Posted: 20 Oct 2013
Date Written: October 11, 2013
In this paper, we explicitly model and estimate the effect of paid, owned and earned media exposures, including television, online banner ad, and Facebook exposures, on purchase behavior at the household level. We use an advertising goodwill model, allowing for asymmetric decay rates for channel-speciﬁc goodwill stocks, and incorporate two levels of interactions. First, we include interaction effects between these goodwill stocks in the consumer utility function. Second, we allow for interactions in exposures across channels in the goodwill production functions. We use hierarchical Bayesian methods to estimate the model, incorporating channel-speciﬁc models of exposures to control for endogeneity due to ﬁrms’ ability to set aggregate levels of advertising as a function of expected demand, as well as their ability to target speciﬁc types of consumers. Our single source data allow us to assess both the short-term and long-term marginal contributions of paid, owned and earned media on sales at the consumer level; we ﬁnd no meaningful interactions in the consumer utility function, but we do ﬁnd a positive interaction between TV and online exposures in the creation of goodwill. On average, Facebook exposures have an insigniﬁcant effect on purchases although there is considerable heterogeneity in its effect.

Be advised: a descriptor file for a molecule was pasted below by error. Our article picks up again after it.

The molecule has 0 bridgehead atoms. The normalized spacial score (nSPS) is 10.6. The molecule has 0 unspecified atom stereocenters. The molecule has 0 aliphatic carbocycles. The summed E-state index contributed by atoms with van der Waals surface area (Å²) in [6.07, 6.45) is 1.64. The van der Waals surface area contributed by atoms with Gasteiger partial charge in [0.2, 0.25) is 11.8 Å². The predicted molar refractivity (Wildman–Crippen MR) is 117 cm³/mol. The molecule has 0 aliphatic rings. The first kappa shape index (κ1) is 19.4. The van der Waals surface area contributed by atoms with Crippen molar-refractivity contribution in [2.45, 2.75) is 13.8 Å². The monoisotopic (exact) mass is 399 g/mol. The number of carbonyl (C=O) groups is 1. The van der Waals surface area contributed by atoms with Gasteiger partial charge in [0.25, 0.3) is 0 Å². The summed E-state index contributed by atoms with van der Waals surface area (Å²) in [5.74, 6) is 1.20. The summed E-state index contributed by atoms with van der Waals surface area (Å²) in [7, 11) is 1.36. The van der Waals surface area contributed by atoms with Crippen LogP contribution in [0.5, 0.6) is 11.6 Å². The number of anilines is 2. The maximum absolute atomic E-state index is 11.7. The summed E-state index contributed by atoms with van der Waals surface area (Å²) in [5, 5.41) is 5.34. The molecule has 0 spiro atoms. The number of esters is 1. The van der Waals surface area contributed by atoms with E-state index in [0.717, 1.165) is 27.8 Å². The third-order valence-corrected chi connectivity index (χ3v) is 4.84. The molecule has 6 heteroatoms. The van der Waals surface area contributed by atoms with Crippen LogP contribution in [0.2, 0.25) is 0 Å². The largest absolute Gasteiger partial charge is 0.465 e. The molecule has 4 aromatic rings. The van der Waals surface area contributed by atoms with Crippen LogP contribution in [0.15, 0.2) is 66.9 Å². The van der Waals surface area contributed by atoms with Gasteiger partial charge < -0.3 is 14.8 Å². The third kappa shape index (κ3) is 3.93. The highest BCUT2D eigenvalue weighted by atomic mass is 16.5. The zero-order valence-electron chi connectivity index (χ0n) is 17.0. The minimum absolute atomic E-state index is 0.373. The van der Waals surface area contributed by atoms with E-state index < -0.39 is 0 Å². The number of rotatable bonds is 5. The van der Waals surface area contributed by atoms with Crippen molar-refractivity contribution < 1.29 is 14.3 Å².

Suggested Citation: Suggested Citation
Bollinger, Bryan K. and Cohen, Michael Andrew and Lai, Jiang, Measuring Asymmetric Persistence and Interaction Effects of Media Exposures Across Platforms (October 11, 2013). Available at SSRN: https://ssrn.com/abstract=2342349 or http://dx.doi.org/10.2139/ssrn.2342349